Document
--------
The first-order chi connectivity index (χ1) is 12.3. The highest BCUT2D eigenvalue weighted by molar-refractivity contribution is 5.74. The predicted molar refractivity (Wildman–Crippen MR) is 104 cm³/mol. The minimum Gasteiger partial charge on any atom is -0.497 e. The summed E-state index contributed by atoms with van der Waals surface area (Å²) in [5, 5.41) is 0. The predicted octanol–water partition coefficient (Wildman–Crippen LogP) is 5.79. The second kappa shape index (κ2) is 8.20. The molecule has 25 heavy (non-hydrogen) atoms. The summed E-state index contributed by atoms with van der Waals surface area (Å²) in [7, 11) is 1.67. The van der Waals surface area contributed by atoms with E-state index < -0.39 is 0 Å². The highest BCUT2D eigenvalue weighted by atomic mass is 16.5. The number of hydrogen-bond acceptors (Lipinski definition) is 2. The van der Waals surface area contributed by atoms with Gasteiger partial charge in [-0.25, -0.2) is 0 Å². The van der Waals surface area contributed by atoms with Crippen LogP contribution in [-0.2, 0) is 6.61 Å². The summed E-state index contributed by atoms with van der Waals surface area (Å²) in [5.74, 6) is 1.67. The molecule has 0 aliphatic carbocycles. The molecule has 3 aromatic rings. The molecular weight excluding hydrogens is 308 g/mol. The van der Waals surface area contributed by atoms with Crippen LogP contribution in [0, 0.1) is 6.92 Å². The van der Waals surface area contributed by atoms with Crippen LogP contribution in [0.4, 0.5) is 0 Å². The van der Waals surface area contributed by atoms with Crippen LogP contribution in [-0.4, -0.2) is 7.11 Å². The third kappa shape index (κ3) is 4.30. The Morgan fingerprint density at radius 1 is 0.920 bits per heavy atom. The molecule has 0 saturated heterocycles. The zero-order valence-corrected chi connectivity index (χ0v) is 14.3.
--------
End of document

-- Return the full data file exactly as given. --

The first-order chi connectivity index (χ1) is 12.3. The highest BCUT2D eigenvalue weighted by molar-refractivity contribution is 5.74. The predicted molar refractivity (Wildman–Crippen MR) is 104 cm³/mol. The minimum Gasteiger partial charge on any atom is -0.497 e. The summed E-state index contributed by atoms with van der Waals surface area (Å²) in [5, 5.41) is 0. The predicted octanol–water partition coefficient (Wildman–Crippen LogP) is 5.79. The second kappa shape index (κ2) is 8.20. The molecule has 25 heavy (non-hydrogen) atoms. The summed E-state index contributed by atoms with van der Waals surface area (Å²) in [7, 11) is 1.67. The van der Waals surface area contributed by atoms with E-state index < -0.39 is 0 Å². The highest BCUT2D eigenvalue weighted by atomic mass is 16.5. The number of hydrogen-bond acceptors (Lipinski definition) is 2. The van der Waals surface area contributed by atoms with Gasteiger partial charge in [-0.25, -0.2) is 0 Å². The van der Waals surface area contributed by atoms with Crippen LogP contribution in [-0.2, 0) is 6.61 Å². The summed E-state index contributed by atoms with van der Waals surface area (Å²) in [5.74, 6) is 1.67. The molecule has 0 aliphatic carbocycles. The molecule has 3 aromatic rings. The molecular weight excluding hydrogens is 308 g/mol. The van der Waals surface area contributed by atoms with Crippen LogP contribution in [0, 0.1) is 6.92 Å². The van der Waals surface area contributed by atoms with Crippen LogP contribution in [0.4, 0.5) is 0 Å². The van der Waals surface area contributed by atoms with Crippen LogP contribution in [-0.4, -0.2) is 7.11 Å². The third kappa shape index (κ3) is 4.30. The Morgan fingerprint density at radius 1 is 0.920 bits per heavy atom. The molecule has 0 saturated heterocycles. The zero-order valence-corrected chi connectivity index (χ0v) is 14.3.